The middle movement is an impressionistic nocturne. It begins with a perfect evocation of a lakeshore at night, with wavelets slapping at the shore and insects chirping irregularly. Jazz band sounds waft quietly from across the shore. Through it all, Adams weaves a long, achingly beautiful oboe solo, perfectly designed for the orchestra's principal, William Bennett.

The finale steps up the pace, generating a series of minimalist-driven crescendos from variations on the first movement's trumpet solo. There's very little Ives and a lot of Adams in this music. The unspecific "mountain" in the title has personal meaning for Adams, who has a home in the mountains of Northern California where he retreats to work. There's a wonderful coup de musique at the close where the series of crescendos suddenly broadens into a musical panorama, an effect inspired, Adams explains, by a hike he took with his son. They reached the summit unexpectedly and found themselves mesmerized by a fantastic view of Mt. Shasta and the surrounding peaks. It's a lovely moment, reminiscent of that stunning finale of "The Housatonic at Stockbridge" when Ives cuts off a dissonant climax to reveal an echo of the misty string chord. After all the nostalgia of the first two movements, the proceedings end on a decidedly hopeful note.

Programmatically, the Stravinsky concerto and the Tchaikovsky suite fit beautifully with this work. Both composers, like Adams, looked to masters of the past, Stravinsky using J.S. Bach as the launch-pad for the concerto, one of the gems of his neo-classical period. Tchaikovsky looked to Baroque forms for his suites, even if the Suite No. 3 ends up sounding a lot like Tchaikovsky's other polonaises and marches.

Hilary Hahn, the 22-year-old American violinist, gets the rhythmic pulse of the Stravinsky concerto without losing an ounce of suppleness and sweetness in the tone. That's a rare achievement, as most violinists seem to do one or the other. While some listeners, myself included, might prefer a bit more sonic bite, the results, especially in the arias that make up the inner movements, are ravishing. The outer movements could have benefited from a bit more Stravinsky and a bit less Mozart in the approach. As an encore, Hahn played the bourée from the Bach Partita No. 3, a fitting choice as it exactly the sort of Bach's music that might have inspired Stravinsky in the concerto.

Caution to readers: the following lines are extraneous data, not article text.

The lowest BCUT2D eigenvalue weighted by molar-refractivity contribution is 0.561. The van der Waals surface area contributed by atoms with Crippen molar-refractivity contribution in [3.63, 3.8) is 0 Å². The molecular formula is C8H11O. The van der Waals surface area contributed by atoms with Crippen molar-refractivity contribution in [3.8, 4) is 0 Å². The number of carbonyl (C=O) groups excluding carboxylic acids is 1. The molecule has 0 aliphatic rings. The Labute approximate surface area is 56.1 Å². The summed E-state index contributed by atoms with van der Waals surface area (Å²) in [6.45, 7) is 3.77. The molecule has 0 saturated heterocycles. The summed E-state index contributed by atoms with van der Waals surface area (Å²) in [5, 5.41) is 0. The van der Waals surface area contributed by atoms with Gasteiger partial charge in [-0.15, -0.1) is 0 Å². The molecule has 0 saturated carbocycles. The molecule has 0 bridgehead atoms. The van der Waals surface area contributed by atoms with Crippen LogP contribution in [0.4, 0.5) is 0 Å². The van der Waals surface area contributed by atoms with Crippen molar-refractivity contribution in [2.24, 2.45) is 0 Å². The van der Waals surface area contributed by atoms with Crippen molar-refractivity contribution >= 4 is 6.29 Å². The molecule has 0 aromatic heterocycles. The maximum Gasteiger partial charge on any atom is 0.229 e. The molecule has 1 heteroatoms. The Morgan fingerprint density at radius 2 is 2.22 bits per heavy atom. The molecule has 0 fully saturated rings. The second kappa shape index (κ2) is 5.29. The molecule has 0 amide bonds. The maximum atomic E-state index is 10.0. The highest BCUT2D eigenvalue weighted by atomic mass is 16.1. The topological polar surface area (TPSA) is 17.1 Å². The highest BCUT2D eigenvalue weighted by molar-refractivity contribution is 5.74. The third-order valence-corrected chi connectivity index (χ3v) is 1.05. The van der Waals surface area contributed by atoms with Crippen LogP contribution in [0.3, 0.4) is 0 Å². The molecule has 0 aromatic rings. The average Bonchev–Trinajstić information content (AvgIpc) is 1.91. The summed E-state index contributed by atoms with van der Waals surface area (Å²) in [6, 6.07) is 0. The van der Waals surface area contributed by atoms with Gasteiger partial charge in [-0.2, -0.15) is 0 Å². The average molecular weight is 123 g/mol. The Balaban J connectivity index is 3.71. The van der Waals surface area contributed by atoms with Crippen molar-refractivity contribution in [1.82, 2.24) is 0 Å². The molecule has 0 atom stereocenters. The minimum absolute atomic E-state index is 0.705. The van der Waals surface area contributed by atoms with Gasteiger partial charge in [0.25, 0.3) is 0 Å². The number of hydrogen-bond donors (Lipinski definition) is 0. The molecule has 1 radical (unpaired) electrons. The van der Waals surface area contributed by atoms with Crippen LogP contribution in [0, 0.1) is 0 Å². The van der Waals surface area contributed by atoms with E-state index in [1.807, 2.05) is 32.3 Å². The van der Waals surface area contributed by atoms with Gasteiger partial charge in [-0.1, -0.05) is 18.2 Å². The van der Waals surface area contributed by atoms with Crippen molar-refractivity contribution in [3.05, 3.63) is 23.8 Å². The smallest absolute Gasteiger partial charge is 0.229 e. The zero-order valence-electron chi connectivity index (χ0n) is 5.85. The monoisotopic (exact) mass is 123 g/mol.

Hahn and the orchestra are scheduled to play the Stravinsky concerto on tour, always on the same programs as the Adams work.

After the endlessly inventive music before intermission, the lightweight Tchaikovsky suite seemed a bit of a letdown. Originally, the program was to end with Tchaikovsky's Manfred Symphony (which the orchestra is playing on the tour). The suite was more like a post-meal sweet, pleasant, colorful and appealing, but not exactly meaty.

Harvey Steiman

Reviews of the San Francisco Symphony’s London concerts will appear on these pages after 10th May.